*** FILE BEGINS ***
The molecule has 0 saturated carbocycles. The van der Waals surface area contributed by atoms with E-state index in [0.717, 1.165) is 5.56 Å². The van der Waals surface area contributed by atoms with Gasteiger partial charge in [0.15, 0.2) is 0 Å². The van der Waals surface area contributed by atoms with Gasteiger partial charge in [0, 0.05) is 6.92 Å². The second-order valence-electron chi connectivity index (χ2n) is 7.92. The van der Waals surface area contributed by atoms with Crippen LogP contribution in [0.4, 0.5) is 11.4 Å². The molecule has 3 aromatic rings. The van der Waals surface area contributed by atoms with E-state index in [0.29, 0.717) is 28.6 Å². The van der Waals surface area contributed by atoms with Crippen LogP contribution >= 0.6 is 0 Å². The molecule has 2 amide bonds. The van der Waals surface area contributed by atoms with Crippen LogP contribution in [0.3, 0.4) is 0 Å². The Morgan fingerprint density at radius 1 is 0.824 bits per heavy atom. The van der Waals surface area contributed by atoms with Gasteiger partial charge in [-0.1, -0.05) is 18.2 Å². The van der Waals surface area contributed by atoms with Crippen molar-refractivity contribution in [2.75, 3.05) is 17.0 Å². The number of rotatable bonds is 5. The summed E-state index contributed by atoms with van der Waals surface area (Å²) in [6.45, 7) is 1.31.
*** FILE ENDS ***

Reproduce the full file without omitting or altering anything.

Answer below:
The molecule has 0 saturated carbocycles. The van der Waals surface area contributed by atoms with E-state index in [0.717, 1.165) is 5.56 Å². The van der Waals surface area contributed by atoms with Gasteiger partial charge in [0.15, 0.2) is 0 Å². The van der Waals surface area contributed by atoms with Gasteiger partial charge in [0, 0.05) is 6.92 Å². The second-order valence-electron chi connectivity index (χ2n) is 7.92. The van der Waals surface area contributed by atoms with Crippen LogP contribution in [0.4, 0.5) is 11.4 Å². The molecule has 3 aromatic rings. The van der Waals surface area contributed by atoms with E-state index in [0.29, 0.717) is 28.6 Å². The van der Waals surface area contributed by atoms with Crippen LogP contribution >= 0.6 is 0 Å². The molecule has 2 amide bonds. The van der Waals surface area contributed by atoms with Crippen LogP contribution in [0.3, 0.4) is 0 Å². The Morgan fingerprint density at radius 1 is 0.824 bits per heavy atom. The van der Waals surface area contributed by atoms with Gasteiger partial charge in [-0.1, -0.05) is 18.2 Å². The van der Waals surface area contributed by atoms with Crippen molar-refractivity contribution in [2.75, 3.05) is 17.0 Å². The number of rotatable bonds is 5. The summed E-state index contributed by atoms with van der Waals surface area (Å²) in [6.45, 7) is 1.31.